Hardwood floor finishes

hardwood floor finishes

Hardwood floor finishes protect hardwood floor from wear, tear, water, stains, scratches, and other substances that might make it look faded with the reasonable usage. From our experience and common sense we can say that finishes are very important because only protected hardwood floor can maintain its beauty and long-lasting performance. All finishes are nontoxic when fully cured and once the solvents have evaporated, any cured film is safe.

How to choose a type of hardwood finishes for your project?

Once the wood surface is prepared and stained, a number of needed finish coats can be applied. Finishes come in a variety of different colors and shines, such as high-gloss, semi-gloss, matte, and satin. Finishing products are grouped based on general working qualities and the degrees of protection they offer. Different finishes offer different levels of protection, durability, reparability, ease of application, and drying periods. There are many types of finishes but commonly used ones include oil-modified urethane, penetrating sealers, paste wax, varnish, shellac, water-based urethane, or even paint. Let’s look closely on each of them.

Oil-modified urethane is generally the most common surface finish. It is a petroleum base with a blend of synthetic resins, plasticizers and other film forming ingredients that produces a durable surface. It is moisture resistant and becomes very hard once it dries. This finish requires putting of 2-3 coats on the surface and takes longer time to dry (approximately 8-9 hours) because oil tends to penetrate deep into the graining of the wood.

Penetrating sealers is made of tung and linseed oil and have solvent based. Normally installers remove the excess sealer after 24 hours of curing. This type of finish often has to stain and seal the hardwood floor.

Paste wax is an evaporative finish because it is dissolved in turpentine or petroleum distillates to make the familiar soft paste. After these distillates evaporate all that's left is the wax. It is relatively easy to apply and repair. Wax is spread in thin coats (1-3) for a surface protection after the stain and/or sealer is applied, after that buffed to the desired sheen. Despite the fact that the paste wax is the least expensive and fastest drying finish, it is very soft and never dries to a hard finish. In other words, it is least durable finish. That’s why some installers believe that it doesn’t protect the wood as good as other finishes. Some of them use paste wax over other finishes, such as shellac or lacquer (not recommended because it is flammable).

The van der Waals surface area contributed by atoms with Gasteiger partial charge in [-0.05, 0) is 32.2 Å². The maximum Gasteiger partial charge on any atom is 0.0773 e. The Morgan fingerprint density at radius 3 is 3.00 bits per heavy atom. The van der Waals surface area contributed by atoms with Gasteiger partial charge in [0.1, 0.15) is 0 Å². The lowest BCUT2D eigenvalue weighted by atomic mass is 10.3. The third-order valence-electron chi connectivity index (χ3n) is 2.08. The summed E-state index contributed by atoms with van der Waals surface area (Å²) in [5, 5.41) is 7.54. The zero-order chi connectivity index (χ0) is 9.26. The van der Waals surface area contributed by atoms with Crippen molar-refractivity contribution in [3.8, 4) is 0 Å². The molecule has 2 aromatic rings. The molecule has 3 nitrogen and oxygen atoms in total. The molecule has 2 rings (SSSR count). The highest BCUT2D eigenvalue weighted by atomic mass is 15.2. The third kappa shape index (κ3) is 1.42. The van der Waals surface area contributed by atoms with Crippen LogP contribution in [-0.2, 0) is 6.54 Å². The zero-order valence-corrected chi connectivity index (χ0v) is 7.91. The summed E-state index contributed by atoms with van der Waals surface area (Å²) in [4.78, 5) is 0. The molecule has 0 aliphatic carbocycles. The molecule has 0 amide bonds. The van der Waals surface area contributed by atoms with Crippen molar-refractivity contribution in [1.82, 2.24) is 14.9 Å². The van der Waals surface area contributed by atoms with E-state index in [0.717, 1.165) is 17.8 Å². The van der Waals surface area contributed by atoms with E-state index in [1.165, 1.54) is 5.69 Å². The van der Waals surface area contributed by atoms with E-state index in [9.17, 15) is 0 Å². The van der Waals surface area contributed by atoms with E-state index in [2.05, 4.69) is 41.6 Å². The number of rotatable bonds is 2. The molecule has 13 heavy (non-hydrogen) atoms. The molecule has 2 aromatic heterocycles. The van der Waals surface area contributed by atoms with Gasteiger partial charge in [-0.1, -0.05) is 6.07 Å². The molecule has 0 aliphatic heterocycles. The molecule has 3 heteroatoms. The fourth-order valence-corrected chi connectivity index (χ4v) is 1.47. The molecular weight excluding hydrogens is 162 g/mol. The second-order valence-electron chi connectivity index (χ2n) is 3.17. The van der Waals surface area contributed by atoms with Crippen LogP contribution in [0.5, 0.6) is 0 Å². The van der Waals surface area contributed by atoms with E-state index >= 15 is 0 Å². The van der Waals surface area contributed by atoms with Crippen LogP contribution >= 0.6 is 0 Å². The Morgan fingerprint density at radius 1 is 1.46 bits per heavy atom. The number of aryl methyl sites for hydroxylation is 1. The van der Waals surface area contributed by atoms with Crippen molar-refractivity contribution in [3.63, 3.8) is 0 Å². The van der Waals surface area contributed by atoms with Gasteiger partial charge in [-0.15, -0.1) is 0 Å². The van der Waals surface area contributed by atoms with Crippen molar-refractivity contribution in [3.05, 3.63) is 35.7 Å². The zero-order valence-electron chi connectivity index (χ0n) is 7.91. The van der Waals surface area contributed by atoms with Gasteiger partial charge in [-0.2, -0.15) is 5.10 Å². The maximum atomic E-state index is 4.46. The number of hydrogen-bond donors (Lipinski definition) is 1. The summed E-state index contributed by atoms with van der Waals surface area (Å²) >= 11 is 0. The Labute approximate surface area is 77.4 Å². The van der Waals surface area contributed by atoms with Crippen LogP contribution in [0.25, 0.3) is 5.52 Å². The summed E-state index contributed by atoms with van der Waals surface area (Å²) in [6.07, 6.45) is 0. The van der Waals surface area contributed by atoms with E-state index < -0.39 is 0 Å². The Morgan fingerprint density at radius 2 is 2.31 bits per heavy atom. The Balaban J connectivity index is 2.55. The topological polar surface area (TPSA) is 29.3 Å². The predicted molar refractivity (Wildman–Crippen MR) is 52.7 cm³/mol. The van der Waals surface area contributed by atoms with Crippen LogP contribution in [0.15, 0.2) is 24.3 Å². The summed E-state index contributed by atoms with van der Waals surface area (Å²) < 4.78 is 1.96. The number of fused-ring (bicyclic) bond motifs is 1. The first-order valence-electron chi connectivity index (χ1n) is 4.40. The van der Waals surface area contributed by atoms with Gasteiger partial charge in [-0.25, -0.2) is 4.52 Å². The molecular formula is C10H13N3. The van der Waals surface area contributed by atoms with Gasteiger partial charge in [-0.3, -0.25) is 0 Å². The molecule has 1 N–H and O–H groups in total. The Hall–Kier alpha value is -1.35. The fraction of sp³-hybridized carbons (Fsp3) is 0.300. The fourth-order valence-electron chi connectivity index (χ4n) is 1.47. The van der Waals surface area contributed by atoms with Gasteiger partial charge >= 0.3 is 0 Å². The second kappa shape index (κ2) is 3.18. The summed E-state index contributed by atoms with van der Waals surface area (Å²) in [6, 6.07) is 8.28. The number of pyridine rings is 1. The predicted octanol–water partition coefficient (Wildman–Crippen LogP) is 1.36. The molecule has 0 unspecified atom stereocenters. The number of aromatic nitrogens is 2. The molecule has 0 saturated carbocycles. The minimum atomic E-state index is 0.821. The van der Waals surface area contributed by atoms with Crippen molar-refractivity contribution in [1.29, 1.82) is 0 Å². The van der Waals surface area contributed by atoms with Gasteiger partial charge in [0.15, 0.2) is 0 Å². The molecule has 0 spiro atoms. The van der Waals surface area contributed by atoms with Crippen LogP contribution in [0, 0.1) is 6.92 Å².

Varnish is made from vegetable oils, tough and durable synthetic resins, and a thinner or solvent. Varnish cures by the same process as true oils (polymerization) but the resins make this finish more durable than oil. In fact, oil-based varnish is strong finish that can be easily applied. However, it takes a long time to dry and is very strong-smelling. Good thing about this finish is that it is resistance to water, heat, solvents and other chemicals.

Shellac is a very widely used single component resin varnish that is alcohol soluble. It is not used for outdoor surfaces or where it will come into repeated contact with water. Shellac has been processed to remove the waxy substances from original shellac and can be used as a primer and sanding-sealer substrate for other finishes such as polyurethanes, alkyds, oils, and acrylics.

Water-based urethane is a water-borne urethane with a blend of synthetic resins and other durable ingredients, such as film forming and plasticizers to make it strong and long-lasting that is also moisture-resistant. This choice will eliminate the fire hazard and to mitigate the environmental and health impact. They have a milder odor than oil-modified finishes have. Even though, the finish requires 2-3 coats to put on the surface, the dry period is pretty much fast (approximately 2-3 hours). Water-based urethanes are popular also but are slightly more expensive than most others hardwood floor finishes.

What finishes are more durable?

In order to answer this question, we need to understand that as our life anything is perfect. So, we should consider a finish as a durable one if it is reasonably resistant to normal usage. And as was mentioned above, the durability of a finish is measured by its resistance to water, chemicals, solvents, heat, scratches, etc... Unfortunately, most of finishes will be damaged if exposed to water long enough and scratch easily if you have a dog (dogs) in the house. Wax is resistant to acids. Oil-based polyurethane is the most durable finish you can find.